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I am reading a paper by Michal Andrle, Jan Brůha, Serhat Solmaz (On the sources of business cycles: implications for DSGE models). The authors use data at a quarterly frequency for their empirical analysis. But they also have this statement in their paper, 'Our empirical approach boils down to a multi-country dynamic principal component analysis of data at business cycle frequencies'.

What does the term 'business cycle frequency' mean? And what does it mean to analyze data at business cycle frequency? I have yet found a simple definition for it.

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  • $\begingroup$ Yeah, sure. I have edited my post. Thanks!! $\endgroup$ – Emmanuel Ameyaw Feb 25 at 14:24
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Business cycle frequency is a frequency that has the length of one business cycle. Business cycle is:

economy-wide fluctuations in production, trade, and general economic activity. From a conceptual perspective, the business cycle is the upward and downward movements of levels of GDP (gross domestic product) and refers to the period of expansions and contractions in the level of economic activities (business fluctuations) around a long-term growth trend.

The length of the business cycle varies but usually, it is at least a few years.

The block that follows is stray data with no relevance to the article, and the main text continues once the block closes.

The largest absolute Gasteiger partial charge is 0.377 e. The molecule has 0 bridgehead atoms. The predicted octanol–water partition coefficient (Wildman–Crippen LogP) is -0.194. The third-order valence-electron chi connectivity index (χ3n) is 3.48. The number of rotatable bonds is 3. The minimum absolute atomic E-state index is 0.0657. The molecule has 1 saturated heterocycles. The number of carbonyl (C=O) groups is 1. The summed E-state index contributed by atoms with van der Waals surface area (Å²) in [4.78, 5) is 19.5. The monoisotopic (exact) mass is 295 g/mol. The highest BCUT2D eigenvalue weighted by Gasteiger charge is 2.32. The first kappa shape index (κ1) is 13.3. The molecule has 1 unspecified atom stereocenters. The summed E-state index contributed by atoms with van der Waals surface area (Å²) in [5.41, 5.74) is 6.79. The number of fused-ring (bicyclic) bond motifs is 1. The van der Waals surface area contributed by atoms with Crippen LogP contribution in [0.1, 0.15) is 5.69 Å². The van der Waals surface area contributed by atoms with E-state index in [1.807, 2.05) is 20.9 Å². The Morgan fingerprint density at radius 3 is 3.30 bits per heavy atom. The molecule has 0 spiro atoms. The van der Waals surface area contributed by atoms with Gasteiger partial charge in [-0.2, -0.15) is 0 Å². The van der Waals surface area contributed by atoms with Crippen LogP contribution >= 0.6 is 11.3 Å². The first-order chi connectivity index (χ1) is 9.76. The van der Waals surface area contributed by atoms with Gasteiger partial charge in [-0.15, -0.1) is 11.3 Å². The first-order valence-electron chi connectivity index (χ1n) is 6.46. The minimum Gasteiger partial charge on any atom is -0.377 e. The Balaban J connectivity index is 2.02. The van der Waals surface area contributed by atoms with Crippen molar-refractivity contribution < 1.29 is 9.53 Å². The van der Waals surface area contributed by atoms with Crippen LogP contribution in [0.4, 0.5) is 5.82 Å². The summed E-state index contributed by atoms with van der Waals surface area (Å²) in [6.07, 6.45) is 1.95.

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  • $\begingroup$ If I get it right, it is usually a few years irrespective of whether one uses quarterly, monthly or annual data? $\endgroup$ – Emmanuel Ameyaw Feb 25 at 14:27
  • $\begingroup$ Yes, the sampling frequency of the data - monthly, quarterly, annual - does not matter. The problem with annual data is that it might be low a frequency, and you might miss recessions. As for the length, one might note that business cycles in the developed countries are longer-lived since the 1990s (recessions a decade apart). $\endgroup$ – Brian Romanchuk Feb 25 at 18:48
  • $\begingroup$ @EmmanuelAmeyaw yes it is several years no matter what data are available $\endgroup$ – csilvia Feb 26 at 9:08
  • $\begingroup$ Many thanks. So to 'analyze data at business cycle frequency' as used in research papers don't actually change anything if it is omitted. Whether data is annual, monthly, or quarterly, you can still say we analyze data at business cycle frequency, right? Anyway, I don't really know what that statement means. $\endgroup$ – Emmanuel Ameyaw Mar 1 at 8:26
  • $\begingroup$ @EmmanuelAmeyaw analyzing data at business cycle frequency means that no matter what data you have your time unit will be 1 business cycle. For example, even if you use daily data you can analyze the data on quarterly frequency by aggregating daily observations across a quarter. The same goes for business cycle frequency. Frequency is not about what data you have but what is the length of t used in the study $\endgroup$ – csilvia Mar 1 at 9:13

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